> No it doesn't violate the same origin policy. Same origin policy only
> prevents reading information from other websites, it does not stop you
> from executing content from other websites (Which always seemed an odd
> distinction to me...). Thus you can use the api with a callback
> parameter to get around the same origin policy.
>
> Obviously CORS is a much nicer solution.
>
> -bawolff
>
> _______________________________________________
> Wikitech-l mailing list
> [hidden email]
> https://lists.wikimedia.org/mailman/listinfo/wikitech-l
>
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Re: AJAX sharing of Commons data/metadata

Alex Brollo
No it doesn't violate the same origin policy. Same origin policy only
>> prevents reading information from other websites, it does not stop you
>> from executing content from other websites (Which always seemed an odd
>> distinction to me...). Thus you can use the api with a callback
>> parameter to get around the same origin policy.
>>
>
Ouch.... this is a little bit above my skill & understanding (really I
discovered AJAX not far ago). . Where can I find some examples of API
inter-project data exchage wth callback parameter?

I.e: I'd like to get the raw content and the html rendering
of File:I_promessi_sposi_(1840).djvu from wikisource, with an AJAX callback
call. Which is the needed code?

:-(

Alex
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Re: AJAX sharing of Commons data/metadata

Brion Vibber
On Wed, Aug 29, 2012 at 6:03 PM, Alex Brollo <[hidden email]> wrote:

> Ouch.... this is a little bit above my skill & understanding (really I
> discovered AJAX not far ago). . Where can I find some examples of API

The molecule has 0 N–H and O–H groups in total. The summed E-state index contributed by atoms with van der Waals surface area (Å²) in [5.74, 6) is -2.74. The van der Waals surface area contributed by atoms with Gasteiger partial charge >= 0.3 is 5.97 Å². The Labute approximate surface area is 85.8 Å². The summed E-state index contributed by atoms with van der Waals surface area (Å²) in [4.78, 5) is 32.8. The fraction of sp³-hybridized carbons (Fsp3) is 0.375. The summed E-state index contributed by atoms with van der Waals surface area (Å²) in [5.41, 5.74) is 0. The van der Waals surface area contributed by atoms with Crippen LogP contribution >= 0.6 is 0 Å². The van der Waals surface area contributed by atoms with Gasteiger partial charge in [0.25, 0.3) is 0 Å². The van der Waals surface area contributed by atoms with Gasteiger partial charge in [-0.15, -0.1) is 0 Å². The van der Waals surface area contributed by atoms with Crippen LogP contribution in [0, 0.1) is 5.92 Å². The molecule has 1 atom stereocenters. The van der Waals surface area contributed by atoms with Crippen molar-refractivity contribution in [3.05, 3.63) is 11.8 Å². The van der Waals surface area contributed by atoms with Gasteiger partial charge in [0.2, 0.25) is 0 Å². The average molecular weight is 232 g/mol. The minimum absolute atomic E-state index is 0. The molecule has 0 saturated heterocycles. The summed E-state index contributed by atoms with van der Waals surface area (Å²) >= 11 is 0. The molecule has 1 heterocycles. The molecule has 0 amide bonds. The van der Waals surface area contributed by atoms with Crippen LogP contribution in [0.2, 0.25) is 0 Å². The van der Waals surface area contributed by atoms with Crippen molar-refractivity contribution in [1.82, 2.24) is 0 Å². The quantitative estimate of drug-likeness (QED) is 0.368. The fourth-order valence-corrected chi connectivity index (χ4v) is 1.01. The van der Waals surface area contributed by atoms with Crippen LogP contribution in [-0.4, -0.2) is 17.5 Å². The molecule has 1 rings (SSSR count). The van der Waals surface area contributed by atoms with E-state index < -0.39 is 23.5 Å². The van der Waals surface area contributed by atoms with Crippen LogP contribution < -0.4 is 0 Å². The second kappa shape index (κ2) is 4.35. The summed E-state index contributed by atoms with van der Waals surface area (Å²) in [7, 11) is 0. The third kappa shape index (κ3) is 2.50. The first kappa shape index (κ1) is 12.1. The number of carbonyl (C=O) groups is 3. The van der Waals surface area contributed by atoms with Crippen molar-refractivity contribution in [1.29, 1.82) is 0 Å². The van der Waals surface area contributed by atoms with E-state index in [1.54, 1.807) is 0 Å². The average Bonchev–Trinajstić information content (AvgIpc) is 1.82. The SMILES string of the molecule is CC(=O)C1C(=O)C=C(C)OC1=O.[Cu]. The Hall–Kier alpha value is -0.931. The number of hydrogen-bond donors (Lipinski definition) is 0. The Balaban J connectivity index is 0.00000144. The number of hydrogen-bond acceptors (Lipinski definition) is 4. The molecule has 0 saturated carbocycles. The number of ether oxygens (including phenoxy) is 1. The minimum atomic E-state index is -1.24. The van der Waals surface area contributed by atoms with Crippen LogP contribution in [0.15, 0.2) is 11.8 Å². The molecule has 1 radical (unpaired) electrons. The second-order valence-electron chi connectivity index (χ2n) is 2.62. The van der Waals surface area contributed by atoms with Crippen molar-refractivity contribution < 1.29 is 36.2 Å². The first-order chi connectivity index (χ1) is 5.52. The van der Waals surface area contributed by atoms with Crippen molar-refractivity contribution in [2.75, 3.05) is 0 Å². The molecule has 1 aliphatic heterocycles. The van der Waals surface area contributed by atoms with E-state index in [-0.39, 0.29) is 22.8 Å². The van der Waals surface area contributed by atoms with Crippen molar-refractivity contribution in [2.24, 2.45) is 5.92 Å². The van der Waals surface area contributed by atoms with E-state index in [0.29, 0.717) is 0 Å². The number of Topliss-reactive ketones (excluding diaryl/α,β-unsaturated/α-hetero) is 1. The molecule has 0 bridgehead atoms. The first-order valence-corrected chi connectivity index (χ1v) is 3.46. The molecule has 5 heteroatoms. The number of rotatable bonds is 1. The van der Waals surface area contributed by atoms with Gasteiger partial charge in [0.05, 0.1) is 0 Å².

> inter-project data exchage wth callback parameter?
>
> I.e: I'd like to get the raw content and the html rendering
> of File:I_promessi_sposi_(1840).djvu from wikisource, with an AJAX callback
> call. Which is the needed code?
>

Luckily, if you're using jQuery much of the low-level stuff can be taken
care of for you. Something like this should work for API calls,
automatically using the callback behind the scenes:

$.ajax({
  url: 'https://commons.wikimedia.org/w/api.php',
  data: {
    format: 'json',
    // ... various settings ...
   },
   dataType: 'jsonp' // this is the important one!
}).done(function(data) {
  // do some work here
  alert(JSON.stringify(data));
});

You can look up the various parameters for different queries in the online
help at https://commons.wikimedia.org/w/api.php and/or playing with the API
sandbox at https://commons.wikimedia.org/wiki/Special:ApiSandbox

-- brion
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Re: AJAX sharing of Commons data/metadata

Alex Brollo
2012/8/30 Brion Vibber <[hidden email]>

>
>
> Luckily, if you're using jQuery much of the low-level stuff can be taken
> care of for you. Something like this should work for API calls,
> automatically using the callback behind the scenes:
>

Thanks! really I tested some interproject AJAX API call  with no luck; but
I never tested a similar syntax. Can I ask for something more help using
your email, if needed (and I guess, it will...)? Obviuosly I'll share into
this thread any good result.

Unluckily, I found that field of Information and Book templates are well,
clearly tagged with informative ids, while Creator fields are not. I posted
a proposal there, but I know that editing complex templates is a hard job.

Alex
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Re: AJAX sharing of Commons data/metadata

Alex Brollo
Thanks again Brion, it runs perfectly and - strange to say - I got no hard